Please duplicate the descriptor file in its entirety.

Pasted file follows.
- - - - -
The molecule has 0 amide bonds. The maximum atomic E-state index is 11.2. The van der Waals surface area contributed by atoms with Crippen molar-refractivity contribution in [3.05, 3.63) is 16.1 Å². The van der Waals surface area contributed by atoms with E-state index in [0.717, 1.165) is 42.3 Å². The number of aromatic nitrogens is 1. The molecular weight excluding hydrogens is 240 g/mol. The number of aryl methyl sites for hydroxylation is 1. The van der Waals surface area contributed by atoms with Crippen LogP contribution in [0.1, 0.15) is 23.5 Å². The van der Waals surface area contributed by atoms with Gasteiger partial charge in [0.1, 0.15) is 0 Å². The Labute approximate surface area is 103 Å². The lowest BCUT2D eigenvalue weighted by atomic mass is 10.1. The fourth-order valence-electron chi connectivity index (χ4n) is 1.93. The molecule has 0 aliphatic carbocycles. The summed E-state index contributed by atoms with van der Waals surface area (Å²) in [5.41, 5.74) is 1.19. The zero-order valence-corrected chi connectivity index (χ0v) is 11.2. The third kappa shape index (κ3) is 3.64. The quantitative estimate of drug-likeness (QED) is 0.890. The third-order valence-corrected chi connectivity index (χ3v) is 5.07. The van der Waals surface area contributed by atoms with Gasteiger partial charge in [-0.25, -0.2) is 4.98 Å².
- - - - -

The molecule has 0 amide bonds. The maximum atomic E-state index is 11.2. The van der Waals surface area contributed by atoms with Crippen molar-refractivity contribution in [3.05, 3.63) is 16.1 Å². The van der Waals surface area contributed by atoms with E-state index in [0.717, 1.165) is 42.3 Å². The number of aromatic nitrogens is 1. The molecular weight excluding hydrogens is 240 g/mol. The number of aryl methyl sites for hydroxylation is 1. The van der Waals surface area contributed by atoms with Crippen LogP contribution in [0.1, 0.15) is 23.5 Å². The van der Waals surface area contributed by atoms with Gasteiger partial charge in [0.1, 0.15) is 0 Å². The Labute approximate surface area is 103 Å². The lowest BCUT2D eigenvalue weighted by atomic mass is 10.1. The fourth-order valence-electron chi connectivity index (χ4n) is 1.93. The molecule has 0 aliphatic carbocycles. The summed E-state index contributed by atoms with van der Waals surface area (Å²) in [5.41, 5.74) is 1.19. The zero-order valence-corrected chi connectivity index (χ0v) is 11.2. The third kappa shape index (κ3) is 3.64. The quantitative estimate of drug-likeness (QED) is 0.890. The third-order valence-corrected chi connectivity index (χ3v) is 5.07. The van der Waals surface area contributed by atoms with Gasteiger partial charge in [-0.25, -0.2) is 4.98 Å².